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tastywheat

BSOD on a Macbook Pro?

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Hey Atomic, been a while.

 

I've hit an issue with my late 2011 17" Macbook Pro, and was wondering if anyone here had some advice.

 

Shortly after updating to 10.9.4 (which is likely coincidental), I experience a crash, where the screen froze and all input was unresponsive. Restarting resulted in the computer hanging on a grey screen after the Apple logo came and went. Trying to enter safe mode resulted in a blue screen with no writing, sometimes with black pinstripes. I reset the PRAM, entered recovery mode and fixed disk permissions, and everything was back to normal.

 

Another crash occurred a week later. Attempting the same remedy failed, where whenever I attempted to enter Recovery Mode, AHT or safe mode, a blue screen, sometimes with black pin stripes, would come up. After a number of attempts, recovery mode loaded properly. I repaired disk permissions, and it was back to normal. Both times there were a few things that were repaired, the only one I took note of was GPURestartReporter.

 

A few more days went past without issues, then I got some weird graphics artefacts while using Chrome yesterday. There was a digital mess, then my desktop came back with everything offset to the left, with the former left side of the screen wrapped round to the right hand side. Restarting presented the same issue after Chrome had opened/restarted. Quitting Chrome and restarting resolved the issue.

 

Later that night, the screen froze, and the start-up issues reoccurred. The previous solution is not working. Booting into Single User Mode works, and I was able to repair disk permissions using:

/usr/libexec/repair_packages --repair --standard-pkgs
Around the same number of issues from previous runs were repaired, but I'm not certain. However, this time, the issue was not resolved, which makes me wonder if disk permissions were the issue, or if it was just a coincidence.

 

AHT using the traditional 'D' on start up doesn't work, but 'option-D' does. The simple hardware test passes, extended hardware test throws up 4MEM/62/40000000 0x84a61098 at 19 mins 16 secs. A bit of Googling revealed that this is a ram issue. I'm using 3rd Party G.Skill ram specified for Mac use. I've reseated the ram, and tried every combination of modules and slots. All variations result in the same error, which suggests a faulty memory controller. However, I'm not sure if this is conclusive, as support forums are full of users getting similar errors with 3rd party ram, without experiencing any issues.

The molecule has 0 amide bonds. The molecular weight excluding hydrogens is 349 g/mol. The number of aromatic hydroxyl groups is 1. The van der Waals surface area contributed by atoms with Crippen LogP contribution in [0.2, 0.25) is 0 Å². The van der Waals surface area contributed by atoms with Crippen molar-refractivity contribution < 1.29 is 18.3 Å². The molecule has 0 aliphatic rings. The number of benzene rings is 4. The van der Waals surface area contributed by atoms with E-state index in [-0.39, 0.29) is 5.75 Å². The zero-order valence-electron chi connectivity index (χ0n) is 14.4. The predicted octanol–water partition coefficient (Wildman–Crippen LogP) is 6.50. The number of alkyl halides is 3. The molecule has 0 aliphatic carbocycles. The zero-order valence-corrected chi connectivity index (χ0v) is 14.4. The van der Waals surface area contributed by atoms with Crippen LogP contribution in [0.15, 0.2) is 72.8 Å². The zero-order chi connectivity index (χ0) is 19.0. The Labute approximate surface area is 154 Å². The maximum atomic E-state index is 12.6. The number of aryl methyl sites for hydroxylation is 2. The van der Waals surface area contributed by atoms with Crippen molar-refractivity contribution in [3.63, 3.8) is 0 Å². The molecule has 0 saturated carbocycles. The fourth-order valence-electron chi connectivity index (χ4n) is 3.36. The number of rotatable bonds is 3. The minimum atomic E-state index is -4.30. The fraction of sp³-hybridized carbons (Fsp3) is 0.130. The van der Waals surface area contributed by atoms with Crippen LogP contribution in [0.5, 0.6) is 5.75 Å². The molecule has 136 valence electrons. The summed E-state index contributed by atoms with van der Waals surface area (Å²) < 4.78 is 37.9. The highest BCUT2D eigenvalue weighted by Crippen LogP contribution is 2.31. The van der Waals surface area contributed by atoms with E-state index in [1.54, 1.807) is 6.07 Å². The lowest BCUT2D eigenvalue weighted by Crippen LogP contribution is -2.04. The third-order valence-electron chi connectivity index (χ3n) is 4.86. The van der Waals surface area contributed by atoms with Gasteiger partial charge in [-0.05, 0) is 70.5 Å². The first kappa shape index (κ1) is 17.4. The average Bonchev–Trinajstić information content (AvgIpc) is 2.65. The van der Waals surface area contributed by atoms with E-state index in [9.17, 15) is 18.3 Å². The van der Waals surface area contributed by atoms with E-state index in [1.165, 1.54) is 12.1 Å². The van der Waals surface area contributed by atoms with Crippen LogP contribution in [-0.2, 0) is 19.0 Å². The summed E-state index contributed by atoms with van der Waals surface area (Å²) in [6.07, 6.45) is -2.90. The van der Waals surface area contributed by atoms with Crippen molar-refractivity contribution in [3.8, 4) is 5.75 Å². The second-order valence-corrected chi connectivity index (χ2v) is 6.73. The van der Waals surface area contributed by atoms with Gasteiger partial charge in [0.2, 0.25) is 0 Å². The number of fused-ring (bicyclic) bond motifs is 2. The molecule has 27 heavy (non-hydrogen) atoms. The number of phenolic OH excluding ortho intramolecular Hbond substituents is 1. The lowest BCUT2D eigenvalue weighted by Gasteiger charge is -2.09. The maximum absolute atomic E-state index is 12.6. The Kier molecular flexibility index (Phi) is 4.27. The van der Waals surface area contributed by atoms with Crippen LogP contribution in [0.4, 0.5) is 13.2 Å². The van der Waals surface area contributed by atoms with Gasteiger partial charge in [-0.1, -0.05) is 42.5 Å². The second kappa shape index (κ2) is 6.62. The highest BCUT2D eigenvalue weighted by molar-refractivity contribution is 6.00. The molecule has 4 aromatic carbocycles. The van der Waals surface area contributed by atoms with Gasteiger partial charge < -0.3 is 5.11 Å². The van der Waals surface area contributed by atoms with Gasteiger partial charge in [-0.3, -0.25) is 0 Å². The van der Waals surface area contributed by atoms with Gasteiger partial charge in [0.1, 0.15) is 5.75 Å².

I think I've confirmed it's a hardware issue by attempting to boot Linux from a USB stick. Using 'ISO-2-USB EFI-Booter for Mac 0.01 beta' and 'Ubuntu 14.04 x64 MAC' it loads the RAMdisk, but hangs on the 'OK, fasten your seat belts now, we are booting the kernel' message.

 

While there's no indication that it's causing the issue, it's worth mentioning that I've swapped the DVD drive for an OptiBay HDD, to create a Fusion Drive with an additional SSD.

 

This is the first serious issue I've had with a Mac, and after previously owning two systems with zero problems, I became complacent about purchasing Apple Care. Shallow research suggests that a logic board replacement is going to cost me $1000+, and it's not something I can purchase the parts for and do myself, as Apple don't make them available to non-authorised dealers.

 

I'm fairly sure my machine is dead, but if anyone has any suggestions on what else I could try, I would be most grateful. Everything is backed up, so I haven't lost any work, but it's still a bit sad to have my primary machine fail after ~30 months of flawless use.

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Considering macs use x86 (x64) hardware now, can we rely on normal boot disks?

 

If so, memtest that sucker. Despite my first port of call ALWAYS being ram, my gut just says that permission errors and bad system files at the same time cant have much else in common with each other.

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Considering macs use x86 (x64) hardware now, can we rely on normal boot disks?

 

If so, memtest that sucker. Despite my first port of call ALWAYS being ram, my gut just says that permission errors and bad system files at the same time cant have much else in common with each other.

Unfortunately while the hardware is the same, Apple's EFI system means normal boot disks generally don't work. It looks like there might be some hacks to get memtest to run, so I'll give it a try, but it seems you need a working OSX system in order to be able to configure the EFI to boot it from USB, and my machine doesn't have a CD drive.

Edited by tastywheat

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I stand corrected. Memtest boots via USB without issue with a drive formatted on a Windows machine. Thanks for the suggestion MS, I'm running the test now.